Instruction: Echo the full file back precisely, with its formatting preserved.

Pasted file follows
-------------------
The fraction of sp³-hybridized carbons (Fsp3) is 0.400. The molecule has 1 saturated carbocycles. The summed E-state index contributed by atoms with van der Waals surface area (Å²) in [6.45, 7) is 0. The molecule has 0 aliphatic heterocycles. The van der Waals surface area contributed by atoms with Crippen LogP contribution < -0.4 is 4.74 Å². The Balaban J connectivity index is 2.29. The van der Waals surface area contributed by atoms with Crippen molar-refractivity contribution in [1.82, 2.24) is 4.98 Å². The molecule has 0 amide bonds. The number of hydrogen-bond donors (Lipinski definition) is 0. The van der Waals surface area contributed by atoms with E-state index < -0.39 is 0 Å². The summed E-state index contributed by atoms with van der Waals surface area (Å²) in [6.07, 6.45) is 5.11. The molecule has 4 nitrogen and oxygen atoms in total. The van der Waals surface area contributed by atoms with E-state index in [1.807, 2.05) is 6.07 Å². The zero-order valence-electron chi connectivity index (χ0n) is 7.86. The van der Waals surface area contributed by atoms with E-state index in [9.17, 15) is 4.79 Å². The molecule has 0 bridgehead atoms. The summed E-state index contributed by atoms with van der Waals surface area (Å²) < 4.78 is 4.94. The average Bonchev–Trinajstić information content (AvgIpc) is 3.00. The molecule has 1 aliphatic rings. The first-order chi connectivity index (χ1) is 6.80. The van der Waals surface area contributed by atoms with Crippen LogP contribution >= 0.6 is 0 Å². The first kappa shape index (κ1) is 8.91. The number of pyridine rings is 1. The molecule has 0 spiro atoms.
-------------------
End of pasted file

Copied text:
The fraction of sp³-hybridized carbons (Fsp3) is 0.400. The molecule has 1 saturated carbocycles. The summed E-state index contributed by atoms with van der Waals surface area (Å²) in [6.45, 7) is 0. The molecule has 0 aliphatic heterocycles. The van der Waals surface area contributed by atoms with Crippen LogP contribution < -0.4 is 4.74 Å². The Balaban J connectivity index is 2.29. The van der Waals surface area contributed by atoms with Crippen molar-refractivity contribution in [1.82, 2.24) is 4.98 Å². The molecule has 0 amide bonds. The number of hydrogen-bond donors (Lipinski definition) is 0. The van der Waals surface area contributed by atoms with E-state index < -0.39 is 0 Å². The summed E-state index contributed by atoms with van der Waals surface area (Å²) in [6.07, 6.45) is 5.11. The molecule has 4 nitrogen and oxygen atoms in total. The van der Waals surface area contributed by atoms with E-state index in [1.807, 2.05) is 6.07 Å². The zero-order valence-electron chi connectivity index (χ0n) is 7.86. The van der Waals surface area contributed by atoms with E-state index in [9.17, 15) is 4.79 Å². The molecule has 0 bridgehead atoms. The summed E-state index contributed by atoms with van der Waals surface area (Å²) < 4.78 is 4.94. The average Bonchev–Trinajstić information content (AvgIpc) is 3.00. The molecule has 1 aliphatic rings. The first-order chi connectivity index (χ1) is 6.80. The van der Waals surface area contributed by atoms with Crippen LogP contribution >= 0.6 is 0 Å². The first kappa shape index (κ1) is 8.91. The number of pyridine rings is 1. The molecule has 0 spiro atoms.